which makes compensation of time delays [47, 48]. G pm (s) is the nominal model of the system
CE
without the delay time. The TF of the overall system ( Gs (s) ) when the Smith predictor is
AC
involved, is obtained as:
E(s)  X (s)  C2 (s)  C1 (s)  C (s) e
Tsc s
(59)
If G pm (s)  G p (s) , Tca  Tsc and Tcom  Tc , then:
E ( s)  X ( s)  C ( s)
17
(60)
ACCEPTED MANUSCRIPT
Gc ( s)
1  (1  e
) Gc ( s) G pm ( s)
(61)
G p ( s) Gc ( s) Tca
C ( s)

e
X ( s ) 1  G p ( s ) Gc ( s )
(62)
Gs ( s) 
Tcom
CR
IP
T
From Eqs. (58) and (62), the Smith predictor is able to remove the time delay. In this
traditional Smith predictor, there are some constraints like Tca  Tsc and Tc  Tcom which must be
achieved to improve the controller stability and compensate the delays. These constraints make
the controller must know the delays in the network and need an extra part to compensate these
X (s) +
-
+
+
C2 ( s)
AN
US
delays like an extra network.
E (s) Controller
Gc (s)
e Tcom
C1 ( s)
e
Tca s
G p (s)
C (s)
Delay
G pm (s)
e
Tsc s
Delay
ED
M
Delay
U (s)
Fig. 3: Traditional Smith predictor for NCSs.
PT
4.2 Modified Smith Predictor
CE
Fig. 4, shows the block diagram of the modified Smith predictor. It contains two internal
loops; the first is around the controller and the other with delay Tpm around the real plant. This
AC
structure improves the function of the Smith predictor where there is no need to know the
network delay. Therefore, there are no constraints for forward delay Tca and feedback delay Tsc .
The closed loop TF for the plant with delay T p is given as follows:
G p ( s) Gc ( s) Tca s T p s
C ( s)

e
e , G p ( s)  G pm ( s) and Tp  Tpm
X ( s) 1  G p ( s)Gc ( s)
18
(63)
ACCEPTED MANUSCRIPT
where the prediction value of T p is represented by Tpm . Eq. (63) shows that the modified Smith
predictor is able to respond the networked time delay. As shown in Fig. 4, the controller is
dependent on the feedback signal, which obtained from the system model G pm (s) at the internal
loop around the controller. So, when there is a data dropout in the measured output C (s) , the
CR
IP
T
controller will respond to this data dropout due to the internal loop around the controller.
The modified Smith predictor is dependent on the model that obtained for the controlled
system. So, in this study the system model around the plant and around the controller is
identified on-line based on the T-S fuzzy model that described in section 2.
-
+
C 2 ( s)
E (s) Controller
Gc (s)
C1 ( s)
U (s)
e
Tca s
G p ( s )e
AN
US
X (s) +
T p s
C (s)
Delay
G pm (s)
G pm ( s)e
M
e
T pm s
-
+
Tsc s
Delay
ED
Fig. 4: Modified Smith predictor for NCSs.
PT
5. FMPC based on modified Smith predictor
Fig. 5, shows the overall structure of the proposed controller, which combines the FMPC,
CE
which described in sections 2 and 3 with the modified Smith predictor, which described in
section 4. In Fig. 5, the reference signal is wr (k ) , u (k ) is the manipulated variable, y(k ) is the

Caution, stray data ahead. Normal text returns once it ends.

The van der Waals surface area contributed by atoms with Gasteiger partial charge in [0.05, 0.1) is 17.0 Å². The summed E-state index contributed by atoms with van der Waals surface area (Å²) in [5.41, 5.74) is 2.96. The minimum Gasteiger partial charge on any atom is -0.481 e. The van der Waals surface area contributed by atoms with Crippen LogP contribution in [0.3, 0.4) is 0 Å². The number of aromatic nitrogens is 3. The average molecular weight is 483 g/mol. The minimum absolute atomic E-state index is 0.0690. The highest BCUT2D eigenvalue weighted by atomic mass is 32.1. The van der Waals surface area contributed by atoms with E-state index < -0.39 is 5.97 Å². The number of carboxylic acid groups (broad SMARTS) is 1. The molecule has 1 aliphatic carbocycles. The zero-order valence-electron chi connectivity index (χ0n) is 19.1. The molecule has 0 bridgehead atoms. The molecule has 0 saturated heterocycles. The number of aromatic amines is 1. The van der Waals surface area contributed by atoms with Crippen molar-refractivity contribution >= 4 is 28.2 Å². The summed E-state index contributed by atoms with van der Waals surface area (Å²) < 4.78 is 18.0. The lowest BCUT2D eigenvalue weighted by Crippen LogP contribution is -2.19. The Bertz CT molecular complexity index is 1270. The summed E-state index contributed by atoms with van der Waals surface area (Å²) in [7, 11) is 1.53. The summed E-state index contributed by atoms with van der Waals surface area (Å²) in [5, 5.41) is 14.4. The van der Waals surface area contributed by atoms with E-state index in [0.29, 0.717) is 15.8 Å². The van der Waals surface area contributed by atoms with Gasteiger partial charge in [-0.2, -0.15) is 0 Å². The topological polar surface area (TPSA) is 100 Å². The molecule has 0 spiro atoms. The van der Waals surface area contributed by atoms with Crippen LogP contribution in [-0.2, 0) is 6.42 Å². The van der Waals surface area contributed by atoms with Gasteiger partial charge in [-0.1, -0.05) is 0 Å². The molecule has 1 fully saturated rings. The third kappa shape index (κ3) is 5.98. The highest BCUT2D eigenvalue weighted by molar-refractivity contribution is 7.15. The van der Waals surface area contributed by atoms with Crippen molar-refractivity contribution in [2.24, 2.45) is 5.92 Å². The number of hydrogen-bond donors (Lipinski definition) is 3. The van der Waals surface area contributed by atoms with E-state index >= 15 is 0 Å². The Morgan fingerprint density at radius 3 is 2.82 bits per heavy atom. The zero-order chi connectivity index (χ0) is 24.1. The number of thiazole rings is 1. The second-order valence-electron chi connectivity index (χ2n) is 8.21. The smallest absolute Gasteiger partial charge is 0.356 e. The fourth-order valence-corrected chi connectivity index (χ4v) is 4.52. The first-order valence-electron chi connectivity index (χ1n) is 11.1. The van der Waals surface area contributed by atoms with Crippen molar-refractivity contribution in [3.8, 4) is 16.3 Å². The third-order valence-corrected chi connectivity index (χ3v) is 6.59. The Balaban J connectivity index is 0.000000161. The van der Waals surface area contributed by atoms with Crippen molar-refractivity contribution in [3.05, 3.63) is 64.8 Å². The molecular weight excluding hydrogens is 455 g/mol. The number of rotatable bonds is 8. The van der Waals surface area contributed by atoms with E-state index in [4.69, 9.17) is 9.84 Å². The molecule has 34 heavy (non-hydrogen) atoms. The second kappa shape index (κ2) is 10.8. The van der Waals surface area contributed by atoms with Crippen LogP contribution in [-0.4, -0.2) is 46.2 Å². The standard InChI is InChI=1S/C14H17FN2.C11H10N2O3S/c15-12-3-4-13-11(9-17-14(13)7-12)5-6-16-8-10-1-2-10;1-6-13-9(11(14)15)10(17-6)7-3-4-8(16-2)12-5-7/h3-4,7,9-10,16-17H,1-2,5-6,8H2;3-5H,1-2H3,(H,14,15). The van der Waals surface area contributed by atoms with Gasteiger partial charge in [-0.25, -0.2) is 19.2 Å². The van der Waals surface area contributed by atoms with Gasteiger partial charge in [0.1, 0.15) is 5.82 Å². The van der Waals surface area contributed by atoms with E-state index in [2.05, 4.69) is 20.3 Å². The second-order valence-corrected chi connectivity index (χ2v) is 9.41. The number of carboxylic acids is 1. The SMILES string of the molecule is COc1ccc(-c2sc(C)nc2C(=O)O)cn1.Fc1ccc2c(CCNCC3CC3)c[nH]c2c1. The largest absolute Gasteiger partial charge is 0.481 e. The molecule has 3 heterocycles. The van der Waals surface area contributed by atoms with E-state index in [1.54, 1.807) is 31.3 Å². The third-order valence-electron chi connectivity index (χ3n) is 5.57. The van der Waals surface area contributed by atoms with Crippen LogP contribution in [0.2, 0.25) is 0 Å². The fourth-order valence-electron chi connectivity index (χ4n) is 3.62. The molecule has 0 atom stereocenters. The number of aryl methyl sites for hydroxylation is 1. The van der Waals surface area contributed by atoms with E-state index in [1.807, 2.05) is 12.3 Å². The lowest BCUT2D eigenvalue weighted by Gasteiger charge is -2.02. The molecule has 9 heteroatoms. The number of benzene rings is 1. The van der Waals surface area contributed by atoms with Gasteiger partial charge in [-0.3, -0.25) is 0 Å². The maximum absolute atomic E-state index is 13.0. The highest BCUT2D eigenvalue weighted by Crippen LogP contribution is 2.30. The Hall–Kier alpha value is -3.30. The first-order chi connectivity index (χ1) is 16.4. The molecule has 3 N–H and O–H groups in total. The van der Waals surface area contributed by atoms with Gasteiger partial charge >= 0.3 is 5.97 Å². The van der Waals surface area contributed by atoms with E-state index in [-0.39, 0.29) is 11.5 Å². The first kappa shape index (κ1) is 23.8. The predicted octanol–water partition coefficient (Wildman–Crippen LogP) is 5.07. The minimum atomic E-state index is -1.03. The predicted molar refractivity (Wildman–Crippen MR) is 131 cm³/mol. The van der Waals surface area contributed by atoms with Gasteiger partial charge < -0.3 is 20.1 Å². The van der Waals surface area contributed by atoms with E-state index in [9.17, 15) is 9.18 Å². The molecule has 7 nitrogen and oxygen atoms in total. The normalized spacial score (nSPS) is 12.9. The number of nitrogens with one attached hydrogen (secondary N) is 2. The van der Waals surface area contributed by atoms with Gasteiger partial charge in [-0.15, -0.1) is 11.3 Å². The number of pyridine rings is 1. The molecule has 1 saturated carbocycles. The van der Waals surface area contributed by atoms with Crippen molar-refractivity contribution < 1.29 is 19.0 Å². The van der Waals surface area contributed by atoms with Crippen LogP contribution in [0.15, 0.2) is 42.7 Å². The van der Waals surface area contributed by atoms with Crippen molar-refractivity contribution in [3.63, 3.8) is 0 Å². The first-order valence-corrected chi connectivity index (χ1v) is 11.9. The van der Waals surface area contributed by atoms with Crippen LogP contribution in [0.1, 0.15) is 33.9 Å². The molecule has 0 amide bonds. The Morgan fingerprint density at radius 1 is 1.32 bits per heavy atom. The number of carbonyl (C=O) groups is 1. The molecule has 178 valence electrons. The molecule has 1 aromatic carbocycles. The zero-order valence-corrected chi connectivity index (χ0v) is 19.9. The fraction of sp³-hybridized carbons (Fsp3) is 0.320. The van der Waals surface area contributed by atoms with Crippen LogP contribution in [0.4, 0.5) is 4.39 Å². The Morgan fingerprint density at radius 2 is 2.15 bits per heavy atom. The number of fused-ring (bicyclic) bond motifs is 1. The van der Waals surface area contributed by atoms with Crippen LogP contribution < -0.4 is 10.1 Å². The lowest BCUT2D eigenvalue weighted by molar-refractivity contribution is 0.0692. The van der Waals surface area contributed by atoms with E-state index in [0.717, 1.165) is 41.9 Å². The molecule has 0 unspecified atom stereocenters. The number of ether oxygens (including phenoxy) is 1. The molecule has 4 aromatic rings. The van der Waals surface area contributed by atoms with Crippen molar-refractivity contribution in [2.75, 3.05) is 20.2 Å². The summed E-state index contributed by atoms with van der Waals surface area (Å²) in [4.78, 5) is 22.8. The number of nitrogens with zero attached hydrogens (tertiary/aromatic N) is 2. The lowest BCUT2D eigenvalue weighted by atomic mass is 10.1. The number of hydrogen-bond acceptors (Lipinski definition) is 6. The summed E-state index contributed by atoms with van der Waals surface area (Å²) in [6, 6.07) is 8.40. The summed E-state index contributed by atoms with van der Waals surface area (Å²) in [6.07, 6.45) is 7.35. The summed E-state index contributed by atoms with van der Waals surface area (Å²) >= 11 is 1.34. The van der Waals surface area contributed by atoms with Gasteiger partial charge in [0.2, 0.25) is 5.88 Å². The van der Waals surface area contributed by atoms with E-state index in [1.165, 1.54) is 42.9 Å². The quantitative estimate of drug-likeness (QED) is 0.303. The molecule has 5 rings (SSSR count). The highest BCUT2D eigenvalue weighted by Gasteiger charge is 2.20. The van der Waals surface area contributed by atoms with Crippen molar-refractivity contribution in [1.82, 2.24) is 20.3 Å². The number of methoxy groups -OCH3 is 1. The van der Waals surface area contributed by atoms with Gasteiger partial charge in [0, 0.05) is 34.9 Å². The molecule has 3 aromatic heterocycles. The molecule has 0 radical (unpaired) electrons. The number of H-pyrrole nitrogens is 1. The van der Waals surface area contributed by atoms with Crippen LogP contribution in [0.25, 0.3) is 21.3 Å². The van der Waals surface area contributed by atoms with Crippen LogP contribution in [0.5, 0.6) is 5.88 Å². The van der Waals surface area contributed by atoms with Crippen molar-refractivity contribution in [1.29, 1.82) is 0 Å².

AC
measured output from the controlled system, yˆ1 (k ) and yˆ 2 (k ) are predicted outputs of the
controlled system model and cm (k ) is the result of Smith predictor where:
cm (t )  y(k )  yˆ 2 (k )  yˆ1 (k )
(64)
The FMPC block has two inputs; wr (k ) and cm (k ) and one output u (k ) . There is an
internal loop with the model of the system around the FMPC. There is another loop around the
system to give the error between the model of the system and the actual system. As shown in Fig.
19
ACCEPTED MANUSCRIPT
5, the system model at the internal loops is identified on-line based on the T-S fuzzy model. If
there are no disturbances, or noise and the model of the system are obtained accurately, the error
between the model and actual system will equal to zero ( y(k )  yˆ 2 (k )  0 ). It is clear that the
input signal cm (k ) for the proposed controller, which combines the modified Smith predictor
with the FMPC is not affected with network delay and data dropout. In addition, it depends on
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the plant model, which is designed using the T-S fuzzy model. This structure makes the
controller like double predictor one with Smith predictor and the other in the FMPC block.
FMPC
wr (k )
u (k )
MPC
cm (k )
+
Adaptive T-S fuzzy
model
R1
+
yˆ 2 (k )
-
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cˆ(k )
T-S Fuzzy
Model
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yˆ1 (k )
y(k )
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Rn
-
System
T-S Fuzzy
Model
On-line
Adaption
+
Tca
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+
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Fig. 5: Overall structure of the proposed controller (FMPC with modified Smith predictor).
The computations at each iteration k can be summarized as the following steps:
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Step 1: Set wr (k ) , n y , nu , d , N , N1 , N 2 and N u as described in section 3.
Step 2: Measure the current system output y(k ) , obtain the output of the T-S fuzzy model
and the difference between them as described in section 3 and 4.